Although it was not my intention when I started writing a blog for freelance writers and businesses who hire freelance writers, a lot of the new readers here at the ArcticLlama freelance writing business blog come from people searching for advice on where to write online for money. In particular, people search to find out whether or not it is worth it to write for Demand Studios and if Guru.com is worth it, and lately, whether or not writing gigs on Elance.com are worth it.
(I have a review of a how to make money on Elance ebook coming up very soon to update that last one with some more information.)
Of course, I am happy to help out my fellow writers whether professional writers or those just starting up their home based writing business. After all, that WAS my intention when I started up this writing blog. Actually, it was that and to help provide some SEO juice to my freelance writing business website since everyone knows that Google rankings love blogs.
Which brings us to today’s introduction to Examiner.com. Unlike other writing website reviews I have done in the past, I am writing this one prior to using Examiner.com, and even prior to being approved as a writer there. It is written this way because I have never written for Examiner before. However, their relentless barrage of “job postings” is driving me crazy. I figure I should find out who they are and what value Examiner.com provides before I scortch the proverbial earth and make them disapear forever.
Is Writing For Examiner.com Worth It?
I will do my best to be impartial in my review of Examiner.com, but in the interest of full disclosure, I must tell you that they are currently on my sh*t list.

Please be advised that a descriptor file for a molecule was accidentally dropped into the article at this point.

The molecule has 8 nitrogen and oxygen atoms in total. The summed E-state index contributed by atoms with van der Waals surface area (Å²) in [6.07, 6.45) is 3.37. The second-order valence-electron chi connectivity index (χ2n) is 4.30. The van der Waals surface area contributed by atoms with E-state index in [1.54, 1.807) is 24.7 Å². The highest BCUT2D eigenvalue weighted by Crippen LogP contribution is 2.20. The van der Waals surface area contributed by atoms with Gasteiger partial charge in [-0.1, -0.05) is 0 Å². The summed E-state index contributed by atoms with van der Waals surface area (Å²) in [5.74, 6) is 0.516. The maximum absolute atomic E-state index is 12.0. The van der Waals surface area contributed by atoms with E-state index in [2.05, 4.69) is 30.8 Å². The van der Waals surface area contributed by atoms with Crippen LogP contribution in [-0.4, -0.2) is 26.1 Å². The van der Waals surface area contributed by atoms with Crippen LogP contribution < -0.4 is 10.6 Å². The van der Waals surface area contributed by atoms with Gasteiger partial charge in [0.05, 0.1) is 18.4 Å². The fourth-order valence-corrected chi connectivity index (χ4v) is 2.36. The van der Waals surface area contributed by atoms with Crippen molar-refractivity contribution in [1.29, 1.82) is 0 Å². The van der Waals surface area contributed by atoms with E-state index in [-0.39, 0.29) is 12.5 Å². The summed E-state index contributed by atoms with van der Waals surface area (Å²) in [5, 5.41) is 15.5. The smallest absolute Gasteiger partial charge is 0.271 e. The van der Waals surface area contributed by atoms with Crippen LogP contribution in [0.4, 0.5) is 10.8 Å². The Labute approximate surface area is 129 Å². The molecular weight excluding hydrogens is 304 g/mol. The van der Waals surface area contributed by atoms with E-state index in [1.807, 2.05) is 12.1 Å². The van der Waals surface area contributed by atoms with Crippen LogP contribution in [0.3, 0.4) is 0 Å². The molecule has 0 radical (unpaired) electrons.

Like many writers, I use various freelance writing boards, job websites, and writing gigs newsletters in order to keep my business pipeline full. I get several email subscriptions with listings of writing jobs that are posted on major job boards like Monster.com and CareerBuilder.com. For a while now, however, these lists have been clogged with writing “jobs” from Examiner.com. I have no problem with any business advertising and marketing their business and products regardless of what they are. I do, however, have a problem when these efforts are not entirely truthful.
Check out my latest Capital One NoHassle Miles Rewards article.
Technically, the “jobs” at Examiner.com fall under the contractor or freelancer category. There is no salary or basic pay rate, and there are no benefit. While this is a perfectly acceptable business arrangement between a freelancer and a company, it is not a job. I don’t like that these multiple postings (and repostings, and re-postings, and…) clutter up job searches and job search results.
Again, I have no problem with Examiner.com aggressively marketing itself and I certainly have no problem with businesses actively seeking to hire quality writers. The issue is the nature of these postings and the company’s refusal to keep in them in the appropriate category (freelance, contract, or temp, but not “jobs”) and, even more problematic, it’s constant posting of multiple entries for what is essentially the same job. All of their job posts are for the same kind of “Examiner” with the same qualifications and responsibilities. The only difference is the topic. Thus, there can be 14 results from Examiner.com that are all the same job. Even worse, they are constantly re-posting those jobs to keep them “new”. This wastes valuable time and resources of freelance writers and other job seekers.
I do my writing job searches these days by entering in the job title keyword and then going into “advanced search” in order to refine the search to not include those that have “examiner.com” in them. However, I resent having these opportunities crowd off actual jobs or contracts with actual pay rates from my job board emails.
However, I have found good money making writing opportunities online and elsewhere that did not fit the traditional definitions of jobs, contracts, or freelancing, so I am going to investigate before passing judgement.
In the meantime, I will be unsubscribing from my job alerts from those websites that do not provide me a way to filter out listings from Examiner.com without also filtering out all contracting, temporary, or freelance listings.
Happy Writing! – By the way, don’t forget to check out my parenting skills for dads website.